Wednesday, August 03, 2005


The Zim government have dropped treason charges against Morgan Tsvagnirai the leader of the MDC. Oh well.

It's not as dramatic for me because it had to happen, they had no case. The basis of this case, was less firm than the previous case(remember the Ari Ben Menashe case). In that case, the state's prosecution's case rested on a grainy video recorded at the offices of notorius businessman Ari Ben Menashe in Canada. If they did have a case against him, people shouldn't be jubilant because the case was withdrawn before plea. In Zimbabwe as in many places around the world, this means they could resume the charges at any point. But we all know they won't because they never had a case.

Anyway, the story was a peach for the Herald (read Horrid) to spin something pro-ZANU and anti MDC, but they tried. I'll give you Tsvangirai's press statement from immediately after the hearing verbatim, then I'll give you the Horrid's spin on it and let you enjoy that.

This is how they do it in Zimbabwe.
"AS YOU are all aware, the regime has dropped treason charges against me arising from the mass action, which took place in June 2003. This was the third treason charge leveled against me by Robert Mugabe and Zanu PF.

I wish to thank my lawyers, my family, the party and all Zimbabweans for their support during the period of relentless persecution by the regime.

You will recall, I spent two and half years of daily vilification and state demonisation during the Ben Menashe case. That case, as you know, was thrown out just as the one put before me while I was the secretary general of the ZCTU.

Let me say that this is a worthless attempt to divert attention from the issues confronting our nation. The sooner Robert Mugabe and Zanu PF realize this, the better for all of us.

We are a home grown political party, working for Zimbabweans and engaged in a genuine form of political competition for power with Zanu PF. We have a right to political space in order to promote our political activities without hindrance.

For the record, the MDC has never sought to partner Zanu PF in government. We have made the point abundantly clear that we seek no such partnership, not another so-called Unity Accord nor the kind of co-operation that leads to demise any political party in Zimbabwe.

We value the principle and benefits of a multi-party political environment after 25 years of an unhealthy dictatorship that has presided over the collapse of our political, economic and social fabric.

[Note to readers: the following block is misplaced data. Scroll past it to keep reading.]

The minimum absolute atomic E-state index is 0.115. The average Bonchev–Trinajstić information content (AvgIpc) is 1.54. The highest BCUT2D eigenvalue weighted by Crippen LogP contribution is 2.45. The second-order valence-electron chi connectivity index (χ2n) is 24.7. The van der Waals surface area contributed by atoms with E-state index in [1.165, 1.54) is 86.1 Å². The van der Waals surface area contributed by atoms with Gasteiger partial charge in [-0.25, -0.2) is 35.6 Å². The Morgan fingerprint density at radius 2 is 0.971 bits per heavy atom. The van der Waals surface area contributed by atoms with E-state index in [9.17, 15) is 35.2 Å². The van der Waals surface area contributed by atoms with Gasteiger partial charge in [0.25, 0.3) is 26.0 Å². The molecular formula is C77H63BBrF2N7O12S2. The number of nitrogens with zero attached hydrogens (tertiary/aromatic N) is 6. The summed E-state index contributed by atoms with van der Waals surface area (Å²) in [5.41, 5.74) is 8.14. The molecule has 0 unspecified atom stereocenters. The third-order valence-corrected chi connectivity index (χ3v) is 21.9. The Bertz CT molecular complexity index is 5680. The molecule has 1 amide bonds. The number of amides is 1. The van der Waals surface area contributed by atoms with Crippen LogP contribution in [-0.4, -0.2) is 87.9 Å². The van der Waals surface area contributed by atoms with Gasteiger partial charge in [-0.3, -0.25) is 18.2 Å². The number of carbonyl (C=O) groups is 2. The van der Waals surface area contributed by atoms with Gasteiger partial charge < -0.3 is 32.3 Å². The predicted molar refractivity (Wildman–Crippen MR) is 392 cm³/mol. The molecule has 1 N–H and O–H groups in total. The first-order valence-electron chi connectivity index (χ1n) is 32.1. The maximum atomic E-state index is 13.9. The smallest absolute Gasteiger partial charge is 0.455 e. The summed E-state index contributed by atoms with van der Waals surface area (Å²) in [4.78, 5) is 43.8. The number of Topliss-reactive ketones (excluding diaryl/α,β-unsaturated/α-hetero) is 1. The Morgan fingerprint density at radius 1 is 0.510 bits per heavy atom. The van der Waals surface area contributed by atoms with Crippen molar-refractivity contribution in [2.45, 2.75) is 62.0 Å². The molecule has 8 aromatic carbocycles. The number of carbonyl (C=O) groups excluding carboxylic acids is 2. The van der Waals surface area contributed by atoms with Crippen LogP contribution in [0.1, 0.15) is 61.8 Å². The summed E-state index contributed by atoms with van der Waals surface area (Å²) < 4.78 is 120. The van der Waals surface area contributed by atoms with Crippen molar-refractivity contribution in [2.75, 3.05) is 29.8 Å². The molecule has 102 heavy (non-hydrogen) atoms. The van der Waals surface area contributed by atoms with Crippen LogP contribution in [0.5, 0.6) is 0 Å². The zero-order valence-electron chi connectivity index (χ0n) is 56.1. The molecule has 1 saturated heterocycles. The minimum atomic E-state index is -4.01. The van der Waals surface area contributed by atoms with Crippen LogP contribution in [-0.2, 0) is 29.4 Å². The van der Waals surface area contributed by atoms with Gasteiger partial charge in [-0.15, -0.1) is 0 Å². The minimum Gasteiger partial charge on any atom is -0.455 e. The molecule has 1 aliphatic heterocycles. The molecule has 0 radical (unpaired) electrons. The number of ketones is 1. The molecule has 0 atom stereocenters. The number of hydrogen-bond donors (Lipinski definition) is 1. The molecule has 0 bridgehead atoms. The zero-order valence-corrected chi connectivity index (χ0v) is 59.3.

Against this background, remarks by an irate Robert Mugabe on his arrival from a worthless trip to China indicating his resentment at suggestions for principled dialogue between Zanu PF and the MDC are unfortunate. The benefits of political dialogue need no particular emphasis, given the dire consequences, political polarization and humanitarian emergencies that confront us today.

To the ruling elite, we make it clear that there is a huge difference between national dialogue and political accommodation. We further make it clear that Parliament has a clear Constitutional mandate to execute its duty. That duty does not include the kind of interaction which our neighbours, the international community, local political parties, civil society and other stakeholders engage in from time to time when a nation faces an emergency and a crisis such as the one created by Zanu PF in Zimbabwe during the past 25 years.

It is clear that Zimbabwe is now a failed state. The UN recently sent out an envoy to Zimbabwe because our institutions and systems have all crumbled to a point where the state is unable to protect the people. The African Union has appointed former Mozambican President Joachim Chissano as a special envoy to Zimbabwe precisely for the same reason. Zanu PF and Mugabe are running around with a begging bowl to seek some relief. The IMF, the African Development Bank and other creditors are unhappy with the behaviour of this rogue regime. All these august bodies have come to acknowledge that the failed state status of our country. This is the sad reality we have to live with. It is beyond Parliament to tackle, hence the need for an all-inclusive process involving all Zimbabweans.

As Zimbabweans, we have a duty to enhance the complex political processes essential to collective national activities and accomplishments in order to build a shared future and to spot emerging opportunities for Zimbabwe. Resorting to hard-line positions, populist posturing and open dictatorship denies Zimbabweans a golden chance to capture their experiences for translation into shared ideals, shared knowledge and national unity.

Given our pariah status, I fully understand Robert Mugabe’s growing frustration with a tired political defense mechanism which has begun to give in to reason, international exhaustion and fatigue.

The people know that the future lies in a society with adequate food and jobs, a society that works productively with other regional trading blocks in a civilized manner, and society that is sovereign and respects its diversity as a source of strength and progress.

Zimbabweans desire a day when their nation starts to move in a compelling and productive direction, energizing its citizens, orienting its political culture to universal norms and standards and engaging the abundant national resources at their disposal for their own good.